18 April 2009

Kerala Wedding

I attended my friend's wedding in Kerala last year. Yesterday she gave birth to a beautiful baby boy. In India as one would be aware of, there are thousand of different communities and equal number of different cultures. Here one need not go to another country to observe a different culture. Every state has a unique culture by itself. Kerala is just one hour journey from Tamil Nadu where I live but the culture and language is all so different.

The venue of the wedding is usually the brides place. Sometimes they may choose to have it in the house of the bride or they may rent a Kalyana Mandapam (Wedding Hall). The typical wedding is a two day affair in Kerala (the duration is different according to communities).

This particular wedding I am talking about took place in a temple in the bride's town. The bride's side invitees gathered in her house in the previous day itself. There was an elaborate feast at her house. The entire house was decorated with lights and flowers. This gave a shimmering as well as a fragrant experience.

I reached there in the late evening because I had a funny stint with the auto rickshaw driver who took me to a wrong village all together. By the time I was there, the bride was fully decorated and was receiving the guests. She looked gorgeous and her happiness reflected on her face. I hardly got to speak to her that evening as she was incessantly receiving her relatives and friends.

Only in night we got some time to catch up with each other. We called her fiancee and she introduced him to me. Please note that this is not a love marriage. She got to know the bridegroom just a month ago. So the shyness and a bit of that awkwardness was still there. He was a warm and jovial person and I was very happy she got a good person for her husband.

Next day the muhurtam (auspicious time to tie the knot) was to 6.30 am. So all of us woke up as early as 3.30am and started decorating the bride. This is the most important day for her and she should look her best. I tied the sari for her as I am quiet good at it. Her parents had bought her gold worth 10,000$. A normal middle class family offers so much to their daughter.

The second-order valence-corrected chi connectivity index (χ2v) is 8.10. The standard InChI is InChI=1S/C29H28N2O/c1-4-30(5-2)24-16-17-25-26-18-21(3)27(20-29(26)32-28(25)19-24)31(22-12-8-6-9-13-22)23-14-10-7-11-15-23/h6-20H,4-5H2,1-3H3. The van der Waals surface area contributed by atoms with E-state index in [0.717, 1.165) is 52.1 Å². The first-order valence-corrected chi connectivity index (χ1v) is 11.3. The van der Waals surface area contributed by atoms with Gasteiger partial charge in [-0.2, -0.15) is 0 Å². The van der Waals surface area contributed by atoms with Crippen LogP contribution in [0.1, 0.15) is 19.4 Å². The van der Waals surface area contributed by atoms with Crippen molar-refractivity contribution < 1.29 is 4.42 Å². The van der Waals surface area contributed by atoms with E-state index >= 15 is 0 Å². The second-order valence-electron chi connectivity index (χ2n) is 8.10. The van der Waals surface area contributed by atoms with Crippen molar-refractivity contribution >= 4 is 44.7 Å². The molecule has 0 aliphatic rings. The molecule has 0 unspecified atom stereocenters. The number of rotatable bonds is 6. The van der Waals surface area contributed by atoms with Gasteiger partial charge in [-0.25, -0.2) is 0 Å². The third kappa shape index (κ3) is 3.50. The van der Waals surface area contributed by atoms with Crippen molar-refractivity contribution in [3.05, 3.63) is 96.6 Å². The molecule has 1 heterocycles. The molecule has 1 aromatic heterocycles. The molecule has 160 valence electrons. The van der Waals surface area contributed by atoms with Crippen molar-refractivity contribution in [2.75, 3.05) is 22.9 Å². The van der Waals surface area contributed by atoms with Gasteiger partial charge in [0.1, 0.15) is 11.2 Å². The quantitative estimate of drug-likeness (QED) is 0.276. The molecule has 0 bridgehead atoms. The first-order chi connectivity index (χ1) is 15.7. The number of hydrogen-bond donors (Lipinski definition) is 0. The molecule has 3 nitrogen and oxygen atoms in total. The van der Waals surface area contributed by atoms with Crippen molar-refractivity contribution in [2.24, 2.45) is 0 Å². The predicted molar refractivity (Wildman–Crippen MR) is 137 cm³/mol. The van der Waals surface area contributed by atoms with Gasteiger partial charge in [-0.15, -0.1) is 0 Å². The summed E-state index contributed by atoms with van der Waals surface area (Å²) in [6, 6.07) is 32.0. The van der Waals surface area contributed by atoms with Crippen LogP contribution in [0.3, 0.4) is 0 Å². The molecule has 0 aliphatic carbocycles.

Economically well off people give four or more times more than this. This has been a practice in India from time immemorial. It initially started as creating social security for the girl. At time of adversity the couple can sell or pledge the gold given by the father and take care of themselves. The property and business go to the sons. But today giving gold is more a status symbol and marriages are more a platform to flaunt your riches. One may have heard about Arun Nair's extravagant wedding.

We all proceeded to the temple where the bridegroom's party was waiting for us. Since the wedding was in the temple they did not perform much of rituals. Usually the rituals go on for almost the entire day. But in the temple they do away all that. The couple took the blessings of the presiding deity of the temple which was Sri Bhagavati Amman, and the priest initiated a homa (sacrificial fire). The groom tied the customary Thali (the symbol of a married woman) chain around the neck of the bride. That's it! They are man and wife! They circumambulated the homa and the groom took the oath to take care of his wife till the end of his life. Ironically this is done in sanskrit language which not understandable by anyone there including the couple to be married. So the groom really does not really know what oath he has taken.

Today's Indian marriages are just rituals without any meaning attached it it. No one is curious or bothered to know the significance of what is done. There is jubilation sans meaning. But fortunately majority of Indians are bound by the society which prevents them to break the vow of marriage and so the marriage is safe. But unscrupulous people are here now in the increasing trend also. It is just some time before Indian society will also talk in the following terms-'my children and your children are playing with our children'. Luckily it is not so untill now. Or is it?

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